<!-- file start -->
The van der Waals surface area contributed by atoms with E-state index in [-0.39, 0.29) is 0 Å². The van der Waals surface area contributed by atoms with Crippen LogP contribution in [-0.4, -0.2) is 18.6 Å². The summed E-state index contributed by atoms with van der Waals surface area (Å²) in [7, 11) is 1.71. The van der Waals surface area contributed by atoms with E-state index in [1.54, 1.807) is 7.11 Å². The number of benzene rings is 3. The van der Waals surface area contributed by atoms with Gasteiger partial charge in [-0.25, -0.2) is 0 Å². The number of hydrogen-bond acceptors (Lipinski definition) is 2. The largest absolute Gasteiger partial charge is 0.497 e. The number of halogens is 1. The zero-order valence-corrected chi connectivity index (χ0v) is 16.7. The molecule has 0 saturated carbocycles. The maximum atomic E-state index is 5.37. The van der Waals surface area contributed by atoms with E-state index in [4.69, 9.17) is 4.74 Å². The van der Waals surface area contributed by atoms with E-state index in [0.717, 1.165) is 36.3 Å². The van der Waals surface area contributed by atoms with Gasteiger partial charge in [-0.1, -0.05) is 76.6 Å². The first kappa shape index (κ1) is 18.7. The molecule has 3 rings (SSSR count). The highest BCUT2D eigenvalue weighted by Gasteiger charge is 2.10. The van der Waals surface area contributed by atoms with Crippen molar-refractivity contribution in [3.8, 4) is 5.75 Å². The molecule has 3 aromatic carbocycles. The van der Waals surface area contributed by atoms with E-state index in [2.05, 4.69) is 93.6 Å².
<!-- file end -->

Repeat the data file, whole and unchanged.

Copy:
The van der Waals surface area contributed by atoms with E-state index in [-0.39, 0.29) is 0 Å². The van der Waals surface area contributed by atoms with Crippen LogP contribution in [-0.4, -0.2) is 18.6 Å². The summed E-state index contributed by atoms with van der Waals surface area (Å²) in [7, 11) is 1.71. The van der Waals surface area contributed by atoms with E-state index in [1.54, 1.807) is 7.11 Å². The number of benzene rings is 3. The van der Waals surface area contributed by atoms with Gasteiger partial charge in [-0.25, -0.2) is 0 Å². The number of hydrogen-bond acceptors (Lipinski definition) is 2. The largest absolute Gasteiger partial charge is 0.497 e. The number of halogens is 1. The zero-order valence-corrected chi connectivity index (χ0v) is 16.7. The molecule has 0 saturated carbocycles. The maximum atomic E-state index is 5.37. The van der Waals surface area contributed by atoms with E-state index in [4.69, 9.17) is 4.74 Å². The van der Waals surface area contributed by atoms with E-state index in [0.717, 1.165) is 36.3 Å². The van der Waals surface area contributed by atoms with Gasteiger partial charge in [-0.1, -0.05) is 76.6 Å². The first kappa shape index (κ1) is 18.7. The molecule has 3 rings (SSSR count). The highest BCUT2D eigenvalue weighted by Gasteiger charge is 2.10. The van der Waals surface area contributed by atoms with Crippen molar-refractivity contribution in [3.8, 4) is 5.75 Å². The molecule has 3 aromatic carbocycles. The van der Waals surface area contributed by atoms with E-state index in [2.05, 4.69) is 93.6 Å².